ROEVERSHAGEN, GERMANY (REUTERS) – With German elections looming, polls indicate that Europe’s longest-serving female Chancellor Angela Merkel is likely to emerge triumphant for a fourth term.
Born in Hamburg in 1954, Angela Merkel moved with her family to East Germany as a baby when her father was offered a job as a pastor there. She grew up in Templin, a small town north of Berlin.
After the fall of the Berlin Wall, the shy Protestant pastor’s daughter from the Communist East morphed from physicist to politician, joining the first government of a reunified Germany under then-Chancellor Helmut Kohl.
A decade later, the loyal minister known as “Kohl’s girl” turned on her mentor, flashing the ruthless streak and finely-tuned sense of timing that would vault her to the top of Germany’s conservative Christian Democratic Union (CDU).
Merkel’s first outing as Chancellor came when she squeezed into office in 2005 after running on a platform of tax cuts and deregulation, and was forced to form a “grand coalition” with her SPD rivals. That partnership turned out far more harmonious than many expected.
She surprised many by ditching the free-market principles she had trumpeted before the vote and pulling her party sharply to the left. She ended military conscription, pushed a minimum wage and, following the Fukushima disaster in Japan, dropped her long-standing support for nuclear power.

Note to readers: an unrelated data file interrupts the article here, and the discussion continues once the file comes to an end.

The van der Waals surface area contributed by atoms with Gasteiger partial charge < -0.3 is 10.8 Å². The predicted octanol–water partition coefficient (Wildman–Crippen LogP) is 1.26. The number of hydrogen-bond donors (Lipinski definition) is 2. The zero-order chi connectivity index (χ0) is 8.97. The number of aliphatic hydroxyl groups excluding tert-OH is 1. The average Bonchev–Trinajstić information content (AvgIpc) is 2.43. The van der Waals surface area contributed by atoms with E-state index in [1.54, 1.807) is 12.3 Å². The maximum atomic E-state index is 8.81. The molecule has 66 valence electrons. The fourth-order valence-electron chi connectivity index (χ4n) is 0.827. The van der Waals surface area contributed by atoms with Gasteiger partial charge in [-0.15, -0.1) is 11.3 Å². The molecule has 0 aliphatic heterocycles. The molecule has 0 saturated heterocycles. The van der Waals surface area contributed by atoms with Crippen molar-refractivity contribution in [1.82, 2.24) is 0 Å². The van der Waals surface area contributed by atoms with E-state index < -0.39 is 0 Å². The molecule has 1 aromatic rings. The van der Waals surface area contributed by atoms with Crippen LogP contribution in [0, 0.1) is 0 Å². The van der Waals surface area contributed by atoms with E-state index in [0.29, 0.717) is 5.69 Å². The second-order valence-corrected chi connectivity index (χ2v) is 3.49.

By contrast, the centre-right coalition she formed in 2009 with the business-friendly Free Democrats (FDP), her more natural partner, proved troublesome, And in 2013 the CDU was back with the SPD.
With more years in power than most of her fellow global leaders and fluent in English and Russian, Merkel is perhaps Germany’s first “global” leader, voted most powerful woman in the world four times in a row by Time magazine.
As a former environment minister she has fought — not always with success — to push climate change up the international agenda.
On a personal level, bilateral relations were initially markedly cooler with U.S. President Barack Obama than with George W. Bush but over Obama’s two terms and Merkel’s three developed into a firm alliance.
Unusually in German politics, Merkel lacks her own regional power base, having parachuted into the CDU during reunification and been promoted by Kohl. She remains something of an outsider: a divorced, childless female physicist from the former East Germany in a western party whose core supporters still tend to be Catholic, male and reluctant to altogether drop their resistance to immigration and an attachment to the traditional family view.
Convinced that hard work and modesty are traditional values that the public appreciates, the East German Protestant jealously guards her private life. Second husband Joachim Sauer, a respected chemistry professor, appears with her in public so rarely that one magazine called him a “phantom”.
While Merkel occasionally allows glimpses of the person behind the politician — she can be ready with a laugh and a joke, her public image is almost designed to embody Kohl’s idea that it’s the long run that matters. She’s unlikely to respond to poor polls with acts of populism.
With two weeks to go Merkel has found herself working the crowd, still hoping to woo fence voters away from the hard-right party Alternative for Germany (AfD).